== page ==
Ball State University Storm Chasers Hit the Road
Reprinted from the BSU Daily News, Kelly Dickey
After their first day chase across Kansas and finding a safe spot on a dirt road, David Call’s geography class found what they hoped to find throughout the summer: a tornado. Call, an associate professor of geography at Ball State University, led his class of storm chasers to the Colorado-Kansas state line to witness a tornado develop on their first day in the field on Tuesday, May 25. “The chances of seeing a tornado on the first day out on the field is less than 10 percent,” Call said. “The rule of thumb is a good chaser in the Great Plains will probably see about one tornado out of every 10 chase days,” he said. “Some days are better in terms of prospect tornados.”
Call said the storm leading up to the tornado was better than most of the storms last year’s group experienced. “Last year the weather pattern was very poor for storms,” he said. “This year we feel more confident and we have a decent shot at seeing another tornado.”
Call and geography professor Reuben Allen are leading a group of 10 Ball State University students to the Great Plains for a trip in search of severe weather. This group of students and faculty is part of the Geography 490 Field Observation of Severe Local Storms class. Unlike with the Ball State storm chasing team, this class gives students the opportunity to earn six credit hours while studying storms up close.
This is the third year Call has led a group of students to study storms. In the last two years, the groups have driven to South Dakota, Texas, Colorado and Missouri, with routes changing according to where they will find severe weather. The trip usually covers about 8,000 miles. The course starts with one week of training in which students learn the basics of how storms are formed; they study maps and atlases and learn how to use weather instruments. The day they depart, they make sure they have everything they need—laptops, maps, walkie talkies, a GPS, weather instruments and first aid kits.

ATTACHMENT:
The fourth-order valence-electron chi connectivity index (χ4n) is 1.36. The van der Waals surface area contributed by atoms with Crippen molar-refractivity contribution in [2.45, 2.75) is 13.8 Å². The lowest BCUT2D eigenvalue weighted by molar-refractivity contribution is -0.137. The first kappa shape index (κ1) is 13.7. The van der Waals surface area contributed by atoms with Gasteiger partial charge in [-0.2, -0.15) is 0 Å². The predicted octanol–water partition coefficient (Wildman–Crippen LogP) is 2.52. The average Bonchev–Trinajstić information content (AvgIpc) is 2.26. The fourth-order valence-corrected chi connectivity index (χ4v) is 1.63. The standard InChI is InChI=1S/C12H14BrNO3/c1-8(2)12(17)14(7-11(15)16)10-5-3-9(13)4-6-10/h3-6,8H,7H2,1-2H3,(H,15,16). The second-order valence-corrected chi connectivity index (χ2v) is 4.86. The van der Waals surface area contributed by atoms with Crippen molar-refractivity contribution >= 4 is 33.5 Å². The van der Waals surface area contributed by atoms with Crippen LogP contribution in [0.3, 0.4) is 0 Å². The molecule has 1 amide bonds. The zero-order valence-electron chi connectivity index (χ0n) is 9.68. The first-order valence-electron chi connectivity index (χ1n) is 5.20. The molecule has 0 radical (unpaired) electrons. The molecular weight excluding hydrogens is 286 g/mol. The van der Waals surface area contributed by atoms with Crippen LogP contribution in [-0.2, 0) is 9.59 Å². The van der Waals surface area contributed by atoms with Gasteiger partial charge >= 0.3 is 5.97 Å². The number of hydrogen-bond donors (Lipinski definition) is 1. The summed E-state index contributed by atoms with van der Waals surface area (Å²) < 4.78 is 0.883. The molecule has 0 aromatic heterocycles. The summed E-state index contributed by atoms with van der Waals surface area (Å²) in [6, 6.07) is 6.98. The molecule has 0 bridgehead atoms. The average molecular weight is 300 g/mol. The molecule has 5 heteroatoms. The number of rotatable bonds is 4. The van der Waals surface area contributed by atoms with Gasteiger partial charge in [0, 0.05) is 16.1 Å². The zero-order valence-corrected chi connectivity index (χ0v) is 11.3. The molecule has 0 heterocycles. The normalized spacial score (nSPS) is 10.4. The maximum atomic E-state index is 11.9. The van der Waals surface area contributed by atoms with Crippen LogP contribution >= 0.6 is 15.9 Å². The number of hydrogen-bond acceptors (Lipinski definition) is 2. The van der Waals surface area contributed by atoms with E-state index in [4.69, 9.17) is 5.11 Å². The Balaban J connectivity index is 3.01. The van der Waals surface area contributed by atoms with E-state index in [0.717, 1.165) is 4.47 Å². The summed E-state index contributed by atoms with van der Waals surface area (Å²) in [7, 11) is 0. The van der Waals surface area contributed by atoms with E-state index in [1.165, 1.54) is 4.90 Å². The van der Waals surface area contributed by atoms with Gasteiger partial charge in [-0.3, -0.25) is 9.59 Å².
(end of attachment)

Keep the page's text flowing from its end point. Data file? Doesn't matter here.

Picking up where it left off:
Junior John Rarick said it was an exciting opportunity that he wouldn’t have been able to experience in the classroom. “In the classroom you have to identify parts of a storm structure, but that’s just a picture in a textbook,” he said. “No picture can compare. It was an amazing experience to see the whole thing as it evolved.”
Call said that the group picked a storm they thought would most likely produce a tornado. After 150 miles of traveling around Kansas, they saw the storm drop a tornado. “I’m proud of how the students worked together,” he said. “I help with things, but they did a lot of the work with the forecasting and planning. They did the things we needed to cover the distance and see the tornado.”
According to Call, some of the final decisions come down to luck, but a lot of it has to deal with how well the students work together. Rarick said it’s impossible to predict if they’ll see more tornados based on their one sighting. “We pretty much have no idea what will happen weeks from now,” he said. “It comes down to the people involved, not just the climate model at the time.”
Rarick believes the chase has been interesting, and he’s excited to see as many types of weather conditions as possible. “It’s definitely been exciting,” he said. “I’ve always been interested in severe weather. This was too good of an opportunity to pass up.”
The storm chasing group will remain on the road for about another week to ten days.